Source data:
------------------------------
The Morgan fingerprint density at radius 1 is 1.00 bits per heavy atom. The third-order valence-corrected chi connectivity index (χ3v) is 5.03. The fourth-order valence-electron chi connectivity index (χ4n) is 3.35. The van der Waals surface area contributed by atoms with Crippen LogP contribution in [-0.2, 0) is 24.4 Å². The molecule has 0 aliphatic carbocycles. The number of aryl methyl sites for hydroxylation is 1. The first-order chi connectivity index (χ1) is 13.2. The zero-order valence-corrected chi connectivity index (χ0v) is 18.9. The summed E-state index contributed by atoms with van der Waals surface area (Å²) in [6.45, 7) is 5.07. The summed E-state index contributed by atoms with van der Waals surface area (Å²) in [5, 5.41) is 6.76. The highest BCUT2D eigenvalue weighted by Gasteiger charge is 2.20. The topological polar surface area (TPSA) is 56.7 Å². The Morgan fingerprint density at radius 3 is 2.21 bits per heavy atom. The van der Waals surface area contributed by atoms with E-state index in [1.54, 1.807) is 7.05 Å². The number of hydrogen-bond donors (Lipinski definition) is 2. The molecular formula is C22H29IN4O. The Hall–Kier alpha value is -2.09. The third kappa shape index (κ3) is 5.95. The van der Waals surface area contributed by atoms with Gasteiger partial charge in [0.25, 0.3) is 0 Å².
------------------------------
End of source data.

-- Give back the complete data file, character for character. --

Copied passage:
The Morgan fingerprint density at radius 1 is 1.00 bits per heavy atom. The third-order valence-corrected chi connectivity index (χ3v) is 5.03. The fourth-order valence-electron chi connectivity index (χ4n) is 3.35. The van der Waals surface area contributed by atoms with Crippen LogP contribution in [-0.2, 0) is 24.4 Å². The molecule has 0 aliphatic carbocycles. The number of aryl methyl sites for hydroxylation is 1. The first-order chi connectivity index (χ1) is 13.2. The zero-order valence-corrected chi connectivity index (χ0v) is 18.9. The summed E-state index contributed by atoms with van der Waals surface area (Å²) in [6.45, 7) is 5.07. The summed E-state index contributed by atoms with van der Waals surface area (Å²) in [5, 5.41) is 6.76. The highest BCUT2D eigenvalue weighted by Gasteiger charge is 2.20. The topological polar surface area (TPSA) is 56.7 Å². The Morgan fingerprint density at radius 3 is 2.21 bits per heavy atom. The van der Waals surface area contributed by atoms with E-state index in [1.54, 1.807) is 7.05 Å². The number of hydrogen-bond donors (Lipinski definition) is 2. The molecular formula is C22H29IN4O. The Hall–Kier alpha value is -2.09. The third kappa shape index (κ3) is 5.95. The van der Waals surface area contributed by atoms with Gasteiger partial charge in [0.25, 0.3) is 0 Å².